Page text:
Online community cooking portal KeepRecipes launched an “iTunes for recipes” on Friday, in hopes of building an online marketplace for culinary ideas where cooks and gastronomic publishers can buy and sell individual digital recipe cards and eventually whole cookbooks.
KeepRecipes is starting out small. It has signed deals to distribute the contents of five cookbooks from two publishers, Gooseberry Patch’s 101 Recipes and Harvard Common Press’ Not Your Mother’s cookbook series. The site is also hosting individual recipes from seven famous chefs and authors, including Masaharu Morimoto of Iron Chef fame and New York Times food columnist and cookbook writer Mark Bittman, giving the portal’s members access to 1,000 different dishes, priced at 99 cents each. But CEO and founder Phil Michaelson said he is hoping he can build off that small core of cuisine, proving to publishers that there is money to be made distributing their cookbooks online and convincing consumers that some online recipes are worth paying for.
The comparison to iTunes isn’t just a gimmick. It is uncanny how closely KeepRecipes is following Apple’s music distribution model, all the way down to direct integration with the iPhone. The recipes are bought and stored through KeepRecipes’ online portal, where they can be sorted and searched, organized into collections — recipe playlists, if you will — and shared with up to five friends in the KeepRecipes community. A mobile app allows members to access their collections through the iPhone.
What’s more, those paid recipes become part of the members’ overall digital recipe collection within the portal. Michaelson said KeepRecipes is trying to do away with the concept of the digital cookbook as just another e-book, trapped in between electronic covers. Instead, the portal aims to help its members build a comprehensive digital cooking library — a task I can tell you from experience is almost impossible to do — by bringing in recipes from multiple sources.
“We want to provide a place where you can keep all of your recipes in one spot, whether it’s your family recipe, a web recipe or premium content,” Michaelson said.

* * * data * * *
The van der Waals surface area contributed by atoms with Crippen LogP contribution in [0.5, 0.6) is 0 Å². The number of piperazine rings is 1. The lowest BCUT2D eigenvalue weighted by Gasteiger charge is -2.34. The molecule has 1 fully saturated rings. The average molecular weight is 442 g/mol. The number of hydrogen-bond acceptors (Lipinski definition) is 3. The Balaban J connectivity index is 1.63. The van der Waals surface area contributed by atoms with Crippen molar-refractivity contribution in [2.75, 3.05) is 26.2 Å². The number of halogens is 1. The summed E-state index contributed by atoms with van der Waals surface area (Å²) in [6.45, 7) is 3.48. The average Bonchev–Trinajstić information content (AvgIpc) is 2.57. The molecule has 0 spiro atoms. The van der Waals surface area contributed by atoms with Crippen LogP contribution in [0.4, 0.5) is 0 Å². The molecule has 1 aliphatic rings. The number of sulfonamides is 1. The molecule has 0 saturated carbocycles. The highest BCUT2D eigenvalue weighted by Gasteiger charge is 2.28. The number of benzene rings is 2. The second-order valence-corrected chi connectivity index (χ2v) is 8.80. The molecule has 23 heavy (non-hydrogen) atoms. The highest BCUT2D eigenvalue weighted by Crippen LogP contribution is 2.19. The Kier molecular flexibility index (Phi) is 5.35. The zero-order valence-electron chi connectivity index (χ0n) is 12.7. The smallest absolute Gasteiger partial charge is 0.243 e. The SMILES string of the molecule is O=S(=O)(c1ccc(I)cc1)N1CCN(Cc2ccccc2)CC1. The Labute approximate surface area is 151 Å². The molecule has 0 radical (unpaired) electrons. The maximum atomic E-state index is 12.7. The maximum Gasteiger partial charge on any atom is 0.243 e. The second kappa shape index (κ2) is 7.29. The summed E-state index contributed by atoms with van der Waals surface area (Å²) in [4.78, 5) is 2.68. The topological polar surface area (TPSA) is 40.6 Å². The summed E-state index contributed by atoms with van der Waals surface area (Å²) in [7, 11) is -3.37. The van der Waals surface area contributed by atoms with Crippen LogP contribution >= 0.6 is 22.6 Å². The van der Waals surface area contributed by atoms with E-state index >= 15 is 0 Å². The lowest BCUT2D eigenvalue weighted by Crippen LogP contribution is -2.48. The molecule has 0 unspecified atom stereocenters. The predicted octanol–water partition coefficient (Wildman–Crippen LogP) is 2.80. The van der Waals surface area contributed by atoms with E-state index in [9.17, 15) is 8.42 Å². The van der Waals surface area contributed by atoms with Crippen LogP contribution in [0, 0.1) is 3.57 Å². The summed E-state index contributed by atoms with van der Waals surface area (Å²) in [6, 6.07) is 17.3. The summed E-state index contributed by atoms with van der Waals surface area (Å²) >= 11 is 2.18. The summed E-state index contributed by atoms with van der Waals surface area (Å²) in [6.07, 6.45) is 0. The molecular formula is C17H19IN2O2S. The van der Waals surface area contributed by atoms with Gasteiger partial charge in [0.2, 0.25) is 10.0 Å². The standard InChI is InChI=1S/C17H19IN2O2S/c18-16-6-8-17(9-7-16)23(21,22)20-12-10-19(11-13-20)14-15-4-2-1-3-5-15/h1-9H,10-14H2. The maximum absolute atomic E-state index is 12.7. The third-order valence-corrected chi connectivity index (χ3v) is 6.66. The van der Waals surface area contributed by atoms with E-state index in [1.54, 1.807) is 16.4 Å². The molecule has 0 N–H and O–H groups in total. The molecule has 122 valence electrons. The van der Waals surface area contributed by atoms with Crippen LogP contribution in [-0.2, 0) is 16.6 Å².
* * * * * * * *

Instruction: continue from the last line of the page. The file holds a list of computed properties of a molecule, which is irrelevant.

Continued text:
Recipes found online can be grabbed through KeepRecipes’ bookmarklet or by entering its URL through the website. You can enter your own recipes manually, and you can “keep” any nonpaid recipe in your friends’ collections. Just as customers can annotate, comment and add pictures to their own recipes, they can do the same for the ones they have paid for.
The remaining obstacle to building a complete digital cooking library is integrating the thousands of recipes that sit bound on our bookshelves. But Michaelson is working on that problem as well. KeepRecipes is working with its publishers to allow members to download the digital contents of their physical books for a fee of $5 per cookbook.
If you read my post earlier this month on why digital recipes need to emulate digital music, this idea might sound eerily familiar. I thought I was being pretty creative at the time, but it turns out Michaelson and his developers have been developing that concept since KeepRecipes’ inception. Michaelson has already found solutions for problems that I merely posed, such as how to deal with digital rights management and controlling distribution.
In fact, KeepRecipes seems to have all the tools in place to make a comprehensive online recipe library possible. What it lacks is scale. That is understandable, considering KeepRecipes only launched in August, has only 10,000 members — of which about 15 percent are active — and is still in its early stages of funding. For a company of that size to have attracted the attention of even small publishing houses is impressive.
Michaelson said he has found cookbook publishers are eager to go online, but many of them see the inherent limitations of the e-book format, which is why they are working with KeepRecipes. Publishers are also concerned that once they make their cookbooks more digitally accessible, their recipes will escape into the wilds of Internet, where they won’t be able to charge for them. “They are very intrigued by the idea of a social portal and sharing on Facebook and Twitter,” Michaelson said. “But they’re also fearful of a total loss of control.”